Still, a former senior Islamic Republic Foreign Ministry official, an ambassador in Asia and Europe, once confided to me over dinner in Paris that as “naive” young revolutionaries, he and his friends had grossly underestimated how difficult it would be to govern Iran and satisfy its fickle population. “We didn’t appreciate at the time,” I was surprised to hear him say, “the enormous challenges the Shah had to deal with.”

Mostafa Tajzadeh, a prominent revolutionary activist and one of the key strategists of the reform movement, recently said that before the revolution, Iranians enjoyed all types of freedoms save for political freedom, which the revolution was supposed to rectify. After the revolution, not only did they not attain political freedom, but they lost other freedoms in the process.   

There is no doubt that in its 32 years, the Islamic Republic has made significant forward progress, most notably in rural development and female education (in part because after the revolution traditional families were more apt to send their children to newly gender-segregated schools). 

But those statistics are rendered meaningless by an observation evident to those who have spent long periods in today’s Islamic Republic: Iran’s younger generations are desperate to leave their homeland.

Even if they manage to leave, however, Iran — or perhaps the myth of an idealized Iran that never actually existed — rarely leaves them.  

Any culture that, like Iran, manages to sustain itself over several millennia, emerging whole from countless invasions, engenders powerful attachments among its claimants.

In a 2001 poll conducted by the World Values Survey, Iranians ranked No. 1 in the world when it came to nationalism, with 92 percent of Iranians claiming they are “very proud” of their nationality (for point of comparison, 72 percent of Americans and less than 50 percent of the British and French felt “very proud”).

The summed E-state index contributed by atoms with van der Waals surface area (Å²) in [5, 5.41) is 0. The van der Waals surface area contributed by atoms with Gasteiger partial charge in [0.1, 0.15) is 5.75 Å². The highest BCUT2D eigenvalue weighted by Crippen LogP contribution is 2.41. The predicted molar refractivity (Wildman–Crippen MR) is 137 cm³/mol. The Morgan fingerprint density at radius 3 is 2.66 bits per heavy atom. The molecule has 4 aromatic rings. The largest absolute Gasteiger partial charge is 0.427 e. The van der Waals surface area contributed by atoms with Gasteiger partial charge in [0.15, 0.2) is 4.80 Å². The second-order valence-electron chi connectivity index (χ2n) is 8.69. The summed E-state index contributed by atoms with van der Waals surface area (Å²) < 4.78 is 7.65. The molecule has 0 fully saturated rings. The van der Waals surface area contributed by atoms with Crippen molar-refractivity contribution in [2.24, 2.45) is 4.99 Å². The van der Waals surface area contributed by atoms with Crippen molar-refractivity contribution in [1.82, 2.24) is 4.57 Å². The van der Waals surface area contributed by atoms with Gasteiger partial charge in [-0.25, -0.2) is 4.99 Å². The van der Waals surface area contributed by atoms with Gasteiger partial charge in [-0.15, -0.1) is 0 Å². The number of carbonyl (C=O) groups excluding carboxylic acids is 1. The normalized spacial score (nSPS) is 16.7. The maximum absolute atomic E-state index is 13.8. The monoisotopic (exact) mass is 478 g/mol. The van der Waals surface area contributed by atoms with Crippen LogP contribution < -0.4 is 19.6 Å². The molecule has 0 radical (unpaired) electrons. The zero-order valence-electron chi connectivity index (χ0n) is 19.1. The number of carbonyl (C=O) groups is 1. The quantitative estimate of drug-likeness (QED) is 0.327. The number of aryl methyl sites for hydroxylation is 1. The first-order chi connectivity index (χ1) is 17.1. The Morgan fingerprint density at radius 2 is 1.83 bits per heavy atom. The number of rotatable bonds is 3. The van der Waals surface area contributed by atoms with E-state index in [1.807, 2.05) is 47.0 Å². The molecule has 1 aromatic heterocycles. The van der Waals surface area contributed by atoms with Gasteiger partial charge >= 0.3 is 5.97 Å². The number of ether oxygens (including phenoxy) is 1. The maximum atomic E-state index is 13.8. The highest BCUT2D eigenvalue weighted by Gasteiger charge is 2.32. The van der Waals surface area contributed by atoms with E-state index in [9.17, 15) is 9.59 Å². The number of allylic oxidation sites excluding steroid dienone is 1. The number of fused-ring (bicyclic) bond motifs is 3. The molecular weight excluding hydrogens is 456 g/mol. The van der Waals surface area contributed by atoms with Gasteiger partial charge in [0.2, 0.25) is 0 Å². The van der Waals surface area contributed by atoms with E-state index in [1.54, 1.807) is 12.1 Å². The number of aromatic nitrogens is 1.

It is precisely this national pride and sense of civilization inheritance that renders Iran’s current reality so distressing to many people.

Two-thousand, five hundred years ago there was a grand Persian Empire led by a magnanimous ruler, Cyrus the Great, who was thought to have authored the world’s first bill of human rights. Today there is a theocracy that makes headlines when its rulers sentence women to be stoned to death for adultery or question the veracity of the Holocaust. 

Some amateur observers of Iran have confused Alireza Pahlavi’s death as a loss lamented only by “a handful of monarchists living a gilded lifestyle in Los Angeles,” as the cliché goes. The reality is a bit more complex.

Mohsen Makhmalbaf, the acclaimed Iranian filmmaker, spent several years in prison in the 1970s for revolting against the Shah and experienced such horrific torture that he has difficulty walking without pain today. He told me that he has been so overcome with sadness after the death of Alireza Pahlavi that he cannot sleep. Others who were staunch supporters of deposed Prime Minister Mohammed Mossadegh, including my own father, feel the same.

But why?

Perhaps his death represents nostalgia for a time in which Iran’s name wasn’t synonymous with terrorism and religious intolerance, a time in which Iranians could get visas to visit foreign countries and would not be fingerprinted upon entering them, a time when Iranian scholars were peppered with questions about Omar Khayyam and Ferdowsi, rather than Mahmoud Ahmadinejad and enriched uranium.  

When historians look back at Iran a century from now, they may well conclude that the 1979 Islamic revolution and its aftermath were a painful but necessary step in the country’s political maturation. Whereas elsewhere in the Middle East radical political Islam is still romanticized, Iranians have learned the hard way the perils of joining mosque and state.     

This is of little consolation to those Iranians who live in the here and now, and long to be reconnected with the homeland they once knew. They have no aspirations to be gilded monarchists or imperialist lackeys or agents of the CIA. They are merely expressing their natural longing to reconnect once again with the ancient culture of the land in which they were born.

With his suicide, Alireza Pahlavi offered a sobering reminder that those hopes are, for the moment, a distant dream.  His final wish was that his ashes be scattered in the Caspian Sea.  

<p> Karim Sadjadpour is senior associate at the Carnegie Endowment for International Peace. </p>